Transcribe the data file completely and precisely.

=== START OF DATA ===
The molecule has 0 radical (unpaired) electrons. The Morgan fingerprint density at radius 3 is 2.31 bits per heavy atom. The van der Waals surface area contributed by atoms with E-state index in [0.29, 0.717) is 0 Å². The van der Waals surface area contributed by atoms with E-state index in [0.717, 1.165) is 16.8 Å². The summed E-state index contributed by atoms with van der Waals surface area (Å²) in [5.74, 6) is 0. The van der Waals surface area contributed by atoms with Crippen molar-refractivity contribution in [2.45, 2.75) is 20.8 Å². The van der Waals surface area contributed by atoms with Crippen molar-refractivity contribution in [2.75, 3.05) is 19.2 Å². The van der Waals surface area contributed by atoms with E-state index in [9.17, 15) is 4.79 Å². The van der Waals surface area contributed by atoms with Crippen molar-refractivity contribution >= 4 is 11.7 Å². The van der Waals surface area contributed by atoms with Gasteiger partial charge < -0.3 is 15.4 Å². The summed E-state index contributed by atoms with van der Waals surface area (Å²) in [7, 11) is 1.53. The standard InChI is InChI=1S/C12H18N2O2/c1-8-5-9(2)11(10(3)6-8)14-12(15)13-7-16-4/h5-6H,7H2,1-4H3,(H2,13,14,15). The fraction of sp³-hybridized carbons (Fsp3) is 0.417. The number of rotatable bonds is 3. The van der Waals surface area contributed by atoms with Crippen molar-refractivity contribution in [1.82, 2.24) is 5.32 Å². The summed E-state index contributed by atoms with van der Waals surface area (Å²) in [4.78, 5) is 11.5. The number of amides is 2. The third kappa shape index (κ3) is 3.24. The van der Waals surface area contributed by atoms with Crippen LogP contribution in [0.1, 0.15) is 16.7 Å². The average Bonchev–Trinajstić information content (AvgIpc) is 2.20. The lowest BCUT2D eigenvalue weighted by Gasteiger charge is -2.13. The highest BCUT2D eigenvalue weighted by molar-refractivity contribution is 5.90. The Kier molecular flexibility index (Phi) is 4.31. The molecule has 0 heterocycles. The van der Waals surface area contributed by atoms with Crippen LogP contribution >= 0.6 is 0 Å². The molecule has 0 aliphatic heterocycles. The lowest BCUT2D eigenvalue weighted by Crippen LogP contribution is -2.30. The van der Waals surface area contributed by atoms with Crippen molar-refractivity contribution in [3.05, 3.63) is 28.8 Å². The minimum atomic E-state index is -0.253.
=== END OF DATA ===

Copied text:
The molecule has 0 radical (unpaired) electrons. The Morgan fingerprint density at radius 3 is 2.31 bits per heavy atom. The van der Waals surface area contributed by atoms with E-state index in [0.29, 0.717) is 0 Å². The van der Waals surface area contributed by atoms with E-state index in [0.717, 1.165) is 16.8 Å². The summed E-state index contributed by atoms with van der Waals surface area (Å²) in [5.74, 6) is 0. The van der Waals surface area contributed by atoms with Crippen molar-refractivity contribution in [2.45, 2.75) is 20.8 Å². The van der Waals surface area contributed by atoms with Crippen molar-refractivity contribution in [2.75, 3.05) is 19.2 Å². The van der Waals surface area contributed by atoms with E-state index in [9.17, 15) is 4.79 Å². The van der Waals surface area contributed by atoms with Crippen molar-refractivity contribution >= 4 is 11.7 Å². The van der Waals surface area contributed by atoms with Gasteiger partial charge < -0.3 is 15.4 Å². The summed E-state index contributed by atoms with van der Waals surface area (Å²) in [7, 11) is 1.53. The standard InChI is InChI=1S/C12H18N2O2/c1-8-5-9(2)11(10(3)6-8)14-12(15)13-7-16-4/h5-6H,7H2,1-4H3,(H2,13,14,15). The fraction of sp³-hybridized carbons (Fsp3) is 0.417. The number of rotatable bonds is 3. The van der Waals surface area contributed by atoms with Crippen molar-refractivity contribution in [1.82, 2.24) is 5.32 Å². The summed E-state index contributed by atoms with van der Waals surface area (Å²) in [4.78, 5) is 11.5. The number of amides is 2. The third kappa shape index (κ3) is 3.24. The van der Waals surface area contributed by atoms with Crippen LogP contribution in [0.1, 0.15) is 16.7 Å². The average Bonchev–Trinajstić information content (AvgIpc) is 2.20. The lowest BCUT2D eigenvalue weighted by Gasteiger charge is -2.13. The highest BCUT2D eigenvalue weighted by molar-refractivity contribution is 5.90. The Kier molecular flexibility index (Phi) is 4.31. The molecule has 0 heterocycles. The van der Waals surface area contributed by atoms with Crippen LogP contribution >= 0.6 is 0 Å². The molecule has 0 aliphatic heterocycles. The lowest BCUT2D eigenvalue weighted by Crippen LogP contribution is -2.30. The van der Waals surface area contributed by atoms with Crippen molar-refractivity contribution in [3.05, 3.63) is 28.8 Å². The minimum atomic E-state index is -0.253.